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1st Bn Duke of Edinburgh's Royal Regiment
Exercise 'OLIVE GROVE' Sardinia


'Charlie Company' to Sardinia

On the 14th January 1965 C Company 1st Bn DERR set sail from Grand Harbour, Malta in three Royal Navy Minesweepers bound for Sardinia to join Battalion H.Q., HQ Company, together with B Company 1st Bn ROYAL SUSSEX REGIMENT for two weeks training. The reason for this deployment was the limited facilities available in Malta and North Africa.. For the Sea journey the Company were divided on board HMS WALKERTON, HMS STUBBINGTON and HMS SHAVINGTON .

The navy delivered the Company to San Antioco, an hours drive from the Battalions base camp at Cape Teulada.

All aspects of training live firing and otherwise were practice including an Inter platoon field firing competition where C Company swept the board by capturing the first three places. 2/Lt DALY and his 10 platoon were first, 9plt second, and 11 plt third. As they were competing against the Royal Sussex it was agreed to be a satisfying achievement for the company. The Battalion trained hard in Sardinia enduring dreadful weather conditions.

They returned to Malta on L.S.T. Charles Macleod and L.S.T. Empire Gull.

On their return to Malta they began preparations for the move to Minden, West Germany and the new challenge of Mechanized Infantry Warfare (No Walking !!!)

The following images should bring back a few memories, comfortable and otherwise for those who went to Sardinia for the 'Holiday'



Wagstaff and Withers

'Farmersboys' talking to 'Farmersboys'

Cpl W WAGSTAFF, of Swindon and Pte P WITHERS of Wootton Bassett have a chat to some Sardinian Shepherds, who in their down time particularly at night 'Re-role' as bandits 


Pte W CUMMINGS , and Pte D WEBB both from Swindon find out the taste of Sardinian artichokes. The two local farmers were preparing them for market near Giba, in the south of the Island.

Hill and Pinnell

120mm MOBAT anti tank gun crewed by Cpl HILL from Swindon and Pte T (The Beast) PINNELL from Stratton St Margaret, live firing on the Teulada Range, Sardinia. Evidence that the 'Beast' had soldiered once.

C Coy advance

The Company advance


L/Cpl K CHAMBERS (Left) and Pte B SMITH both from Swindon emerge from the smoke of a Phosphorus grenade, during a platoon attack.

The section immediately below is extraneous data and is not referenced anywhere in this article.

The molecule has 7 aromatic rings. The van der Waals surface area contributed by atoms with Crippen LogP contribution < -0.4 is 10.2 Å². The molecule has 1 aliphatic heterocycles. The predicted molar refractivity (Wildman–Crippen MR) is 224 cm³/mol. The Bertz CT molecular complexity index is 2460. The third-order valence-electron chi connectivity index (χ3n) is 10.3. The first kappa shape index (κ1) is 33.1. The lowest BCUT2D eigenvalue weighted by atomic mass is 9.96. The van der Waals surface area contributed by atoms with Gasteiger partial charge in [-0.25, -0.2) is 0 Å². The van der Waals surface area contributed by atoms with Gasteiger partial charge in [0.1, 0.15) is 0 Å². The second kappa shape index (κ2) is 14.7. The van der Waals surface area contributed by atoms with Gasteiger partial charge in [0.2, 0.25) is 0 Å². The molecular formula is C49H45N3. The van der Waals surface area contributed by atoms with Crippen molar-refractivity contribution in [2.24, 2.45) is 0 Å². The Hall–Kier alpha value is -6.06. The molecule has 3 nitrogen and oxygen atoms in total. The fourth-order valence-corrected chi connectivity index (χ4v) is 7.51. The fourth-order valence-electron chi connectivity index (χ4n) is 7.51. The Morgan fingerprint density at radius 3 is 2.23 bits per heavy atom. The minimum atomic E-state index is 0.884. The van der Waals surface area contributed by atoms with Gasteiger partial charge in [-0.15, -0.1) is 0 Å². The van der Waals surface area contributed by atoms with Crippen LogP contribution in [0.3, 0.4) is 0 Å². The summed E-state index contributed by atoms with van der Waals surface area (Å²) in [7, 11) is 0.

The Mortar Section in Action

The Mortar section in action live firing on the ranges in Sardinia. Their first steps in going deaf. They all now attend reunions with hands cupped to their ears saying 'Speak up I can't hear you'

C Coy 1 DERR Patrol Sardinia

Members of 'C' Company 1st Bn DERR pose before going on patrol. Can anybody name these wilting flowers


Drummer Dave REASON from Bishopstone and Cpl Eric MILLARD having a quick brew during section training in Sardinia .

Cpl MILLARD (Talking from the corner of his mouth) " Look well Ard laddie, I could get R.S.M. after this exposure"


Drummer Baker


10 Plt C Coy 1 DERR return to Malta

Winners of the Inter Platoon Field Firing Competition in Sardinia, 10 Platoon with 2/Lt T.M. A DALY, Sgt THORNTON, and O.C. 'C' Company (On board LST 'Empire Gull' returning to Malta)




Lt Col F.H.B. BOSHELL, commanding officer of the 1st Bn Duke of Edinburgh's Royal Regiment, described by the soldiers as a 'Good bloke' and others as 'Colonel Frankie' said of the Sardinian venture.......

"In Malta, because its so small and built up, there are very few training areas where you can deploy more than one Company, so training has to be stereotyped. The desert where most battalion training is done, is also much of a muchness, so we are delighted to be able to come to Sardinia.

I wouldn't say the weather has mucked things up, but up till Wednesday conditions were pretty unpleasant. Except for that, its been jolly good. We can't fire heavy weapons in Malta, and if the soldiers go out on an exercise they like to pop off at something and they can do that here"

Of the Battalion he says "The supreme advantage of the Regular Army is that you can build up a much more cohesive force. In Cyprus, pretty well ideal training under active conditions proved that the Battalion are in a really good state, and all sorts of people were impressed with the results.

Morale generally is jolly high. Quite honestly I would not expect to have a better Battalion than I have at the moment."


The Web team would like to thank Ron SIMPSON for his assistance in putting this page together. Further information about this time in the Battalions history are covered in the Regimental history 'Cold War Warriors' on sale at the Regimental Museum.
                             Copyright 2000 All rights reserved.
                            Revised: 16 August 2002.